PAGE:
My Morning Routine: The What and the Why

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What is the first thing you do when you wake up?

Apparently, Mark Zuckerberg wakes up at 8am and first checks his phone and Facebook (go figure); Richard Branson rises at 5am and first gets in a workout, saying “I have learned that if I rise early I can achieve so much more in a day, and therefore in life”; Bill Gates hits the treadmill first thing; Bezos does the same and reads his morning paper.

Reading about how all these successful people frame their mornings, I thought I’d scribble down my own routine. I mean – I’m not a billionaire (lol), but I like to believe I am quite intentional with what I do to start the day… as often as I can be.

1. 5.45 – 06.00 wake

I wake up around 06.00 to get ready for and head to the gym. Although before getting out of bed – I first check my phone and social media more specifically for notifications overnight. I very much used to be an evening/post-work gymer, but I decided to switch things up because I started to find this year that my evenings would often not go to plan, and late nights would mean that I missed a planned session. Essentially, by going to the gym in the morning I took back control of my own time. Aside from that, what I love about an early morning gym session is that it gets me truly set for the day. Plus – once it’s out of the way, it’s out of the way, and the “I need to go to the gym today” feeling doesn’t hang over my head all day. Also – it means that once work’s done I only have to worry about one major thing… and that’s eating.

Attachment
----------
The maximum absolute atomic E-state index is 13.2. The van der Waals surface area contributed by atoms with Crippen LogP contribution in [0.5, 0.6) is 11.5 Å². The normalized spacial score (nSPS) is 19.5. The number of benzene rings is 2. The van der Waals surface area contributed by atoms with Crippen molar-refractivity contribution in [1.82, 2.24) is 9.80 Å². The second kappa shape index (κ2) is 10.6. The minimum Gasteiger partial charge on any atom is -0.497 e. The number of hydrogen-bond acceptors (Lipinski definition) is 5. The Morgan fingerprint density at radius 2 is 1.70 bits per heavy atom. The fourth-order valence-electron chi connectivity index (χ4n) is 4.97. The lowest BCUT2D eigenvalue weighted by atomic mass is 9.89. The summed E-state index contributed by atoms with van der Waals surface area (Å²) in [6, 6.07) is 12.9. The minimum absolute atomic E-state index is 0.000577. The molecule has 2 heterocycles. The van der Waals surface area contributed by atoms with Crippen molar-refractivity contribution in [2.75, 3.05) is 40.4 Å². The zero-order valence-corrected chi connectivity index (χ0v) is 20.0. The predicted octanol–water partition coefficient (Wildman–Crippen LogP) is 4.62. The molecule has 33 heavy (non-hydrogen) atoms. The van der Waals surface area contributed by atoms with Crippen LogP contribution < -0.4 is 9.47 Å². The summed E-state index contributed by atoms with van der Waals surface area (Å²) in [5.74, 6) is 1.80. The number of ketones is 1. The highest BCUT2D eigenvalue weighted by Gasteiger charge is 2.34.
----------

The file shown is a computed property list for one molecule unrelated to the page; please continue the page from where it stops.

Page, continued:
Around 06.45 – 07.45: Workout